Calamity and Space in Erica Olsen's Debut Story Collection

Representation of the American West in popular culture has often been identified by a certain economy of means. John Wayne’s taciturn masculinity is echoed by the wordless romance between two cowboys in Brokeback Mountain; Doris Day’s Calamity Jane speaks in monosyllables and has trouble articulating her feelings, even in Hollywood song. Feelings, in general, are secret, implied, under the surface, displaced onto the natural beauty of the country itself or at least onto the physical bodies of characters, towns, counties. Names, in general, are overdetermined, suggestive, romantic: Death Valley, Kodachrome Basin, Recapture Reservoir. The latter place lends its name to a new collection of stories by Four Corners area writer Erica Olsen. These stories of the West are full of silence, of pauses to allow the physical presence of the countryside to speak the unspoken. Often in this case, that unspoken meaning displays an acute and incisive awareness of the very tradition of its existence, and a playful willingness to reshape its traditional uses. Characters themselves either consciously or unconsciously romanticize silence or vastness. They understand it, or wonder why they do not. “The Curation of Silence,” one of the collection’s most memorable pieces,  reads like a pithy summation of the entire aesthetic mechanism of the genre, and the story itself turns out to describe the practice literally: the collection of historical silences in old jars, scraping them carefully off potsherds, preserving them in Tupperware with labels. Moab, Utah, 1782. Crested Butte, 1851. Places, names, the spaces between them.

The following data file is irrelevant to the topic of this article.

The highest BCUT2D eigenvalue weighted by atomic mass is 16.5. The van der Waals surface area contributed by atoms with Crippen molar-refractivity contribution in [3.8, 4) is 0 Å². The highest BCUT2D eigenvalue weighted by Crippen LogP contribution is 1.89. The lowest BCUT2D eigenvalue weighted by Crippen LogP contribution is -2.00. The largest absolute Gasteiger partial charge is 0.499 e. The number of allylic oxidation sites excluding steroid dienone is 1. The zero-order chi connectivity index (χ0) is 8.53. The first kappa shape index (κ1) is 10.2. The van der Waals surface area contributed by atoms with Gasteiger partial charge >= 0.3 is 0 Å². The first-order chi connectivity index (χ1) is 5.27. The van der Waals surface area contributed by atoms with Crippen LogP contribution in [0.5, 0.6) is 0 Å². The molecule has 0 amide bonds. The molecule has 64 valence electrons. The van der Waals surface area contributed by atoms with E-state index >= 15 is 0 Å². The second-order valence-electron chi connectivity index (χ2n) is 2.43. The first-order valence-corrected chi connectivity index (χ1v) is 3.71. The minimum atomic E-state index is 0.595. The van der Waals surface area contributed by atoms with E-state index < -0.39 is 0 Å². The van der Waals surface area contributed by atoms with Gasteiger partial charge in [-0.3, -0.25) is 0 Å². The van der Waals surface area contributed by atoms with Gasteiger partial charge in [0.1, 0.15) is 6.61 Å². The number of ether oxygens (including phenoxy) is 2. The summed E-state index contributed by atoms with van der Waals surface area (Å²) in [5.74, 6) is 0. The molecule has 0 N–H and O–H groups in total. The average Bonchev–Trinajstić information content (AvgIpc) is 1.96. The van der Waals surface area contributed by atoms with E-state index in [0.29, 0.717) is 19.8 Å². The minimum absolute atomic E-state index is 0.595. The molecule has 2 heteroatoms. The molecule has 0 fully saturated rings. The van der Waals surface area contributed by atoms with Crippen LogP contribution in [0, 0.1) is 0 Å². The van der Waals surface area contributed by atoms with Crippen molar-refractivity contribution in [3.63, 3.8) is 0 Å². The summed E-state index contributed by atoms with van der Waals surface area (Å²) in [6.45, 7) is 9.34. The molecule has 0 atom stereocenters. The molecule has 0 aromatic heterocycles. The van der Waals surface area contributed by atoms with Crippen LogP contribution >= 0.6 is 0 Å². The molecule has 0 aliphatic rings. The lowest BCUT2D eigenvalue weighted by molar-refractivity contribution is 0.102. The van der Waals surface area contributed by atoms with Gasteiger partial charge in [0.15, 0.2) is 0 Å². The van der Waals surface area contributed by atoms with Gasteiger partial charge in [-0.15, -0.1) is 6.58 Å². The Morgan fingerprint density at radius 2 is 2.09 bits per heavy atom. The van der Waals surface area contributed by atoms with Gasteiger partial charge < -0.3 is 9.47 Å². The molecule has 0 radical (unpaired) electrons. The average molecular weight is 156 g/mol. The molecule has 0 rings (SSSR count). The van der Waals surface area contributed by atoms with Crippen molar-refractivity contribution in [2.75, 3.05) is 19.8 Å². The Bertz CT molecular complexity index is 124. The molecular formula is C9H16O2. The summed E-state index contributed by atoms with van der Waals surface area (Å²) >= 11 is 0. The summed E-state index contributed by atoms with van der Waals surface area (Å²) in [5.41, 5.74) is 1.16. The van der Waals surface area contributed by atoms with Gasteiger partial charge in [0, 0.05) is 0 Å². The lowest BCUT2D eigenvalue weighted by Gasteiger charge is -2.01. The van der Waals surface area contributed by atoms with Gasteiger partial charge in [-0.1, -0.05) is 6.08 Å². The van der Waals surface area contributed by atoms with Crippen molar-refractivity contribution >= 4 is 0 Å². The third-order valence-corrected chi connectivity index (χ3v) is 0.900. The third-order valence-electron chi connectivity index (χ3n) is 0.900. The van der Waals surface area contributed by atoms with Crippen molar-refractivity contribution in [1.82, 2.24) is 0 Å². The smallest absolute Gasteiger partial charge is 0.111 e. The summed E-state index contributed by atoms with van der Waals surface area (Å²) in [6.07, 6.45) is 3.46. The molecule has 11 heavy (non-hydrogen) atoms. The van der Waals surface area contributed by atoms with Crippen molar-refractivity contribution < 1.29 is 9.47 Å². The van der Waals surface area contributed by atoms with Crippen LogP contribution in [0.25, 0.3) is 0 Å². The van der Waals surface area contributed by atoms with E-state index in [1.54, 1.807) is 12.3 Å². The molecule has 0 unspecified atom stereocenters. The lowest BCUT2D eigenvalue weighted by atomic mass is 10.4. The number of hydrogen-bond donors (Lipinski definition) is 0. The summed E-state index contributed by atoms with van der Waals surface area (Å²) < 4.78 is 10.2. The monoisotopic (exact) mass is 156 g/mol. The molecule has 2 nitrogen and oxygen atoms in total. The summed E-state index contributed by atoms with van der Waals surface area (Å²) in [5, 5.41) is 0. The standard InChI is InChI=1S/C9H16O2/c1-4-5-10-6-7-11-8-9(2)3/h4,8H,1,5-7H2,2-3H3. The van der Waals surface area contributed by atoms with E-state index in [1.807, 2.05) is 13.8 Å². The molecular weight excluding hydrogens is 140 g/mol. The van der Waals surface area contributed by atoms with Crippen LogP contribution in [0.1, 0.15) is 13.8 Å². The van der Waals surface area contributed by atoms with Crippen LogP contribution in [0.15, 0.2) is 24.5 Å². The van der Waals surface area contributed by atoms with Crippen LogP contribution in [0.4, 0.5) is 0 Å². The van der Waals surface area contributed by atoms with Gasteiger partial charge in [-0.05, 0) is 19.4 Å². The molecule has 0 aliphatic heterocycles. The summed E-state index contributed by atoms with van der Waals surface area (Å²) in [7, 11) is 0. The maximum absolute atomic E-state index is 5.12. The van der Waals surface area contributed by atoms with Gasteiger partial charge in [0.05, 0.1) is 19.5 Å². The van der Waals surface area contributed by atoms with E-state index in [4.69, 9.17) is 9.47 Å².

Within these spaces, Olsen’s characters return their focus to concerns of the body and of sexuality.  Olsen has figured out what exists at the core of the sexual power of the taciturn cowboy, and she deploys it repeatedly and effectively. These are sexy stories that are never explicit, knowing exactly which details are necessary for their effect and describing no more. In “Persuasion,” a gruff and distant park ranger meets the girl in charge of the bookmobile that drives through his remote corner of Utah. Their conversations revolve entirely around the ranger’s reluctance to borrow a copy of Persuasion by Jane Austen. Olsen relates the story through her precise and measured description of specific details: how the ranger notices certain things about the fabric of the girl’s skirt, how willing she is to talk to him, how the slightest of smiles or the ease of a joke By the time he finally consents to borrow the book, something entirely other has transpired between the two of them. It does not need to be explicitly stated. This sort of implication is Olsen’s greatest strength here, and it makes her stories uniformly compelling.